Film/Theatre - all the world's our stage.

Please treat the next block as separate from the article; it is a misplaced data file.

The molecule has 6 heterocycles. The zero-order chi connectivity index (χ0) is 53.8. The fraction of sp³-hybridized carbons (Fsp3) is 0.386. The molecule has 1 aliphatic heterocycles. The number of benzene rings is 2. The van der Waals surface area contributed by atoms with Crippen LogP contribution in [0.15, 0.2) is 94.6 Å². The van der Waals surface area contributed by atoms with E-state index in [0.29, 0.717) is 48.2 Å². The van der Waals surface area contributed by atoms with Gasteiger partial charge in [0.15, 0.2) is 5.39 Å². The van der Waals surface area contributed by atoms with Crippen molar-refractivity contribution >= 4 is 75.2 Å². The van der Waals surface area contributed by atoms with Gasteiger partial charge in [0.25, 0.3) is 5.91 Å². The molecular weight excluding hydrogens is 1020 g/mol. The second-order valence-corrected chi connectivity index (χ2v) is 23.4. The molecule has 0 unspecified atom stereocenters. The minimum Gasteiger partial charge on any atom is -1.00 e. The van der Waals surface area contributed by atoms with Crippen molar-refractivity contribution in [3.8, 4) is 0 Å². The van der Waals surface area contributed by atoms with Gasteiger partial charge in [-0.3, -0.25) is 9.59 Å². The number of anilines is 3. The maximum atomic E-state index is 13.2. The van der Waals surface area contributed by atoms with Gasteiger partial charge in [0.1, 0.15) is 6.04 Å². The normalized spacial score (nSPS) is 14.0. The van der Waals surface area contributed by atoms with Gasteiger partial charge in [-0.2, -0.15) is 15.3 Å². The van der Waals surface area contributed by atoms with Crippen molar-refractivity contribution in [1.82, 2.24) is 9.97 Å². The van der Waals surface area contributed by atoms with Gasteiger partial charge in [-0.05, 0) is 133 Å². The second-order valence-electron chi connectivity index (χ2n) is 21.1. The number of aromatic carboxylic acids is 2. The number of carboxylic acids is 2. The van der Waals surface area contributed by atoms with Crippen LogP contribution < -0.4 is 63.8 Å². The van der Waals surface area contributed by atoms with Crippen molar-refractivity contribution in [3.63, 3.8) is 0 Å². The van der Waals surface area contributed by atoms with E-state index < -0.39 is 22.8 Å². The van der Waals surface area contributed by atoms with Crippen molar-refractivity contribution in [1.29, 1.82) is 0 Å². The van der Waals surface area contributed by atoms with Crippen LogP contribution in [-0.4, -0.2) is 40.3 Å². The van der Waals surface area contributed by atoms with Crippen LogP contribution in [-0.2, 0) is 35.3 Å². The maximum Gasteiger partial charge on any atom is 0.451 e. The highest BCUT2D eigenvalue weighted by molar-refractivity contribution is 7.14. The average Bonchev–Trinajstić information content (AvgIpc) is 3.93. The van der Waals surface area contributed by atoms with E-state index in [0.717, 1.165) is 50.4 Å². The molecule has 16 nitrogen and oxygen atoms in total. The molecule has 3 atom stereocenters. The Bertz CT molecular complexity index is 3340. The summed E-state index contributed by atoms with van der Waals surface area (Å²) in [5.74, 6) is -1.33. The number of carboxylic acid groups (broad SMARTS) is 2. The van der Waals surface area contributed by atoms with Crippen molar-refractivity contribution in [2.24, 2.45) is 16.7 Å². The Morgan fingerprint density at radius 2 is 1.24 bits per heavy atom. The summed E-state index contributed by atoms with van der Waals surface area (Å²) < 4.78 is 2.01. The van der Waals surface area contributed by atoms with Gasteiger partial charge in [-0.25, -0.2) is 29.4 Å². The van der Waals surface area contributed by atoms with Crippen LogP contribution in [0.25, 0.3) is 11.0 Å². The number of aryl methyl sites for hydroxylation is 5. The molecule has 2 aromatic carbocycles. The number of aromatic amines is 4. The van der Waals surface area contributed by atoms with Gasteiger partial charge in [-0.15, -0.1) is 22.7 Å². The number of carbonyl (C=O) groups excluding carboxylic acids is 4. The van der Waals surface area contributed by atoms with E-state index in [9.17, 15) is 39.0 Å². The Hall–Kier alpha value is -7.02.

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(born Oct. 16, 1888, New York, N.Y., U.S.died Nov. 27, 1953, Boston, Mass.) U.S. playwright. The son of a touring actor, he spent an itinerant youth as a seaman, heavy drinker, and derelict, then began writing plays while recovering from tuberculosis (1912). His one-act (1916) was produced by the experimental Provincetown Players, which also staged his other early plays (191620). was produced on Broadway in 1920, earning him his first Pulitzer Prize. Enormously prolific, he often wrote about tortured family relationships and the conflict between idealism and materialism. Soon recognized as a major dramatist, he became widely translated and produced. His many plays of the 1920s include (1921), (1922), (1922; Pulitzer Prize), (1925), (1926), and (1928; Pulitzer Prize). Among his later plays are (1931), (1933; his only comedy), (1946), and the autobiographical (produced 1956; Pulitzer Prize), considered his masterpiece. O'Neill was awarded the Nobel Prize for Literature in 1936, the first U.S. playwright so honoured.
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